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Daily Iraq Report for March 5, 2007

Yesterday's report that Abu Omar al-Baghdadi, the leader of al-Qaeda's front group the Islamic State of Iraq, was captured in Salahadin province has turned out to be incorrect. The Ministry of the Interior is now claiming the Abdullah Latif al-Jaburi - aka Abu Abdullah - the second in command of the Islamic State in Iraq - has been captured, and not al-Baghdadi. Again, this information has not been confirmed by the U.S. military, and Iraqi sources have proved unreliable on news such as this in the past. There is little information on Abu Abdullah, however an American military intelligence source informed us he is a political and not a military leader.

In Baghdad, al-Qaeda scored its first major mass casualty attack since the beginning of last week. A car bomb was detonated in Baghdad's bookseller's market, killing 20 and wounding at least 42. Suicide and car bombs will remain the greatest threat to security in Baghdad, as long as the Mahdi Army remains sidelined.

Iraqi and Coalition forces netted over 30 al-Qaeda and insurgent operatives over the past 24 hours. Thirty-six terrorists were captured during raids in Tikrit, Bayji. Fallujah, Arab Jabour and near the Syrian border. The raid near the border (likely in the Al Qaim region) netted "two suspected senior-level foreign fighter facilitators along with 20 other suspected terrorists." On March 3, Iraqi forces captured "the suspected leader of an insurgent cell" who "is allegedly responsible for trafficking weapons and improvised explosive devices." in Karabilah near the Syrian border.

Iraqi and U.S. forces continue to pressure Muqtada al-Sadr and his Mahdi Army. Iraqi Security Forces targeted "targeting rogue Jaysh Al Mahdi elements" in Karbala, and captured 1 "militiaman." Karbala is one of Sadr's bases of support. Coalition and Iraqi forces continue to clear Sadr City. Omar at Iraq The Model reports the Mahdi Army is spreading rumors rather than fight.

The Mehdi army is not responding to the raids with fire, but they are trying to undermine the security plan by spreading rumors about alleged crimes committed by US soldiers, specifically against the Shia. The latest of these rumors was a ridiculous one I heard yesterday from a taxi driver from Sadr city. His story, quite similar to one told by a Sadr city council member, is that US soldiers are raiding Shia homes, arresting innocent civilians, and then dumping them at night near strongholds of Sunni insurgents, blindfolded and handcuffed so that the insurgents would find them defenseless and slaughter them!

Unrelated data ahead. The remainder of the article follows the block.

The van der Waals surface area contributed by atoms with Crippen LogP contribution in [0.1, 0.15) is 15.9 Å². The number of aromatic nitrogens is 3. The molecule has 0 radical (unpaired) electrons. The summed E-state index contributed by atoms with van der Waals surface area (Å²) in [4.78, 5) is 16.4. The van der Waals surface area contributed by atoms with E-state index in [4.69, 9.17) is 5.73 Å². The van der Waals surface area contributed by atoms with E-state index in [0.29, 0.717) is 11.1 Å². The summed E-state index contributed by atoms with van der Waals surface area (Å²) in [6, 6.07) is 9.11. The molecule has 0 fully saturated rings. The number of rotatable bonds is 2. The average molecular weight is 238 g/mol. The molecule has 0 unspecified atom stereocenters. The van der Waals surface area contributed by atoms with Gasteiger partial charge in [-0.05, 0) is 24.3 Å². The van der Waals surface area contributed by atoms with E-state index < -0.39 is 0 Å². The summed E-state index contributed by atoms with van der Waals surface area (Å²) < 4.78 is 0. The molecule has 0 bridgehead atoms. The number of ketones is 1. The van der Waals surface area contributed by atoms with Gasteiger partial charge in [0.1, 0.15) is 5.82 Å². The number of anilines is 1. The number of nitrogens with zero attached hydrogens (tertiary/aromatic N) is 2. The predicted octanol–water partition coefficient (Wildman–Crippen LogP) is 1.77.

Newsweek reports that Grand Ayatollah Ali al-Sistani, who has been reported to have withdrawn from providing political advice, warned Sadr he should leave the country or face the consequences of staying.

Sadr had an 11 p.m. meeting with Sistani about a month ago, according to an aide to the grand ayatollah, speaking on condition of anonymity in keeping with practice in the cleric's office. "He asked the sayyid what he should do about the attacks against him, and [Sistani] told him, 'You have two options: bear the consequences, on you and Shias in general, or withdraw into a corner'."

With Sadr in self exile in Iran and the Mahdi Army sidelined for the time being, the Iraqi government is tackling issues of corruption and militia and insurgent infiltration, two problems that plague the government. "There is coordination between us and the (U.S.-led) Multinational Forces (that) started at the beginning of this year ... to determine who should be arrested and the reasons behind arresting them," Prime Minister Nouri al-Maliki said in an interview with The Associated Press. Over 10,000 employees from the Ministry of the Interior "who were found to have tortured prisoners, accepted bribes or had ties to militias" have been dismissed, USA Today reports. The Interior ministry is also investigating how weapons captured by police are turning up in the hands of insurgents. A joint Iraqi special forces and British raid on an intelligence agency in Basra resulted in the discovery of 30 prisoners, some of whom appear to have been tortured.

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